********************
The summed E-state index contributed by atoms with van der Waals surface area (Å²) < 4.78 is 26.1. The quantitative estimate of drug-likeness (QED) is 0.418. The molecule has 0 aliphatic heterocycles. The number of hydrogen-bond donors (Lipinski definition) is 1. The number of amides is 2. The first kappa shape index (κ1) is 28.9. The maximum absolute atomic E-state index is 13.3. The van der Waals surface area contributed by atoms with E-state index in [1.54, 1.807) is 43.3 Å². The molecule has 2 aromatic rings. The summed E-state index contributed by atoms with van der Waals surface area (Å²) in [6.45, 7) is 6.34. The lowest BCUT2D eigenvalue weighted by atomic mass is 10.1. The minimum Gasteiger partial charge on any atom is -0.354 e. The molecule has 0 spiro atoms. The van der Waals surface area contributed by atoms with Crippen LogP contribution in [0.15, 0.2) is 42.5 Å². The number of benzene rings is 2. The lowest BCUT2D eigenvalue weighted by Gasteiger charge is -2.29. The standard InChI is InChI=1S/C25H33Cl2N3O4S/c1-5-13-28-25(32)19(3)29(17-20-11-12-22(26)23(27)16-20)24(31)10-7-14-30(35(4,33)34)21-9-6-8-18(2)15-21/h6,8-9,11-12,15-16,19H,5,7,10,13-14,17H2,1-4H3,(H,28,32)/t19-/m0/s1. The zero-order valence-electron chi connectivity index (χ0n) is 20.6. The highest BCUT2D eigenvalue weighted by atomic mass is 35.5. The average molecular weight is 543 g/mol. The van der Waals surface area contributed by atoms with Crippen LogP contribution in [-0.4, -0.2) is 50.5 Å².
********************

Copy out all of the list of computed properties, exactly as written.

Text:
The summed E-state index contributed by atoms with van der Waals surface area (Å²) < 4.78 is 26.1. The quantitative estimate of drug-likeness (QED) is 0.418. The molecule has 0 aliphatic heterocycles. The number of hydrogen-bond donors (Lipinski definition) is 1. The number of amides is 2. The first kappa shape index (κ1) is 28.9. The maximum absolute atomic E-state index is 13.3. The van der Waals surface area contributed by atoms with E-state index in [1.54, 1.807) is 43.3 Å². The molecule has 2 aromatic rings. The summed E-state index contributed by atoms with van der Waals surface area (Å²) in [6.45, 7) is 6.34. The lowest BCUT2D eigenvalue weighted by atomic mass is 10.1. The minimum Gasteiger partial charge on any atom is -0.354 e. The molecule has 0 spiro atoms. The van der Waals surface area contributed by atoms with Crippen LogP contribution in [0.15, 0.2) is 42.5 Å². The number of benzene rings is 2. The lowest BCUT2D eigenvalue weighted by Gasteiger charge is -2.29. The standard InChI is InChI=1S/C25H33Cl2N3O4S/c1-5-13-28-25(32)19(3)29(17-20-11-12-22(26)23(27)16-20)24(31)10-7-14-30(35(4,33)34)21-9-6-8-18(2)15-21/h6,8-9,11-12,15-16,19H,5,7,10,13-14,17H2,1-4H3,(H,28,32)/t19-/m0/s1. The zero-order valence-electron chi connectivity index (χ0n) is 20.6. The highest BCUT2D eigenvalue weighted by atomic mass is 35.5. The average molecular weight is 543 g/mol. The van der Waals surface area contributed by atoms with Crippen LogP contribution in [-0.4, -0.2) is 50.5 Å².